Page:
Pandemic Imperils Public Schools

The Covid-19 pandemic shows how we dump society’s problems on public schools, but don’t give them enough money to meet those challenges.

Six months of lockdown should remind us that schools provide more than education.

Working parents depend on schools for childcare. Children in poverty often depend on schools for decent meals and safe shelter.  Many children depend on schools for the love, care and attention they don’t get at home.

Schools have to protect students from society’s epidemic of evils – from bullying in the lunchroom to sexual abuse to vicious gunmen with military assault weapons.

During COVID, parents have learned the hard way that home-schooling can get old fast. They’ve learned that teachers aren’t paid nearly enough.

Underpaid as they are, teachers would take a bullet to save their students. Do we also expect them to risk catching a vicious virus – and passing it on to their own families – so we can get our kids out of the house? 

A teacher told me that many of her peers are preparing wills as they prepare for back-to-school.

Crowded hallway in a Georgia high school last week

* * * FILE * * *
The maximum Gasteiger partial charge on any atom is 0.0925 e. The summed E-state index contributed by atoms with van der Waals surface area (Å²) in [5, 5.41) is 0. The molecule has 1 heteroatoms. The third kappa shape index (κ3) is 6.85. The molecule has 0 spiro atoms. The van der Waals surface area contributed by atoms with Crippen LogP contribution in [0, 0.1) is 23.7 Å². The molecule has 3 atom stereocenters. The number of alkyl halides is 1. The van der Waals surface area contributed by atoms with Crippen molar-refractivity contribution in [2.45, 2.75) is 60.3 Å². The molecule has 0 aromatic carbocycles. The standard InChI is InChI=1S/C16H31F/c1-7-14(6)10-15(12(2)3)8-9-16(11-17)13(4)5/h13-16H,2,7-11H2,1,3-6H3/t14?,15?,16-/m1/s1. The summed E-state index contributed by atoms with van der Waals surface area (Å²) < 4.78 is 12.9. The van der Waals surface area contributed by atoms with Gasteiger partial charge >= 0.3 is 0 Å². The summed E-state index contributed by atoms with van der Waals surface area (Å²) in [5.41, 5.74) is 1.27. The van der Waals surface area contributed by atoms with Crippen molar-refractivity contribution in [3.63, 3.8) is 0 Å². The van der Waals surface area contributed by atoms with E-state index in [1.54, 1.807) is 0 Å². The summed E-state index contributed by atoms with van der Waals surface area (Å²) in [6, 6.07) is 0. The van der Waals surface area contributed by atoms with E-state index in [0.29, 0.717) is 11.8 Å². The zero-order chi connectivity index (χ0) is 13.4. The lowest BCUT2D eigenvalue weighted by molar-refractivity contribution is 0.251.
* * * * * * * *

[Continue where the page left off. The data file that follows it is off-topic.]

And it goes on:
Some parents send their children to private schools because they are more willing than public schools to reopen. Private Thales Academy in Wake County reopened its schools in July. Its Knightdale campus immediately reported a Covid case. Then a case at Thales’ Wake Forest campus forced the entire fourth grade to be quarantined for at least two weeks.

One Wake County principal pleaded with parents not to turn to private schools. Schools’ budgets are based on attendance; if attendance drops, budgets will be cut and teachers and staff, let go.

Unlike private schools and charter schools, traditional public schools can’t pick their students. They have to take whoever shows up and provide whatever they need.

The same politicians who push hardest for private schools are pushing hardest for public schools to reopen.

President Trump said in July that public schools teach children “to hate their own country.” Now he says they should reopen fully. In North Carolina, Lt. Gov. Dan Forest and State Senator Phil Berger criticize Governor Roy Cooper for not ordering all public schools to reopen. 

Ferrel Guillory, who has observed North Carolina politics and government for nearly 50 years as a journalist, UNC-Chapel Hill professor and Vice Chairman of EducationNC, wrote recently that: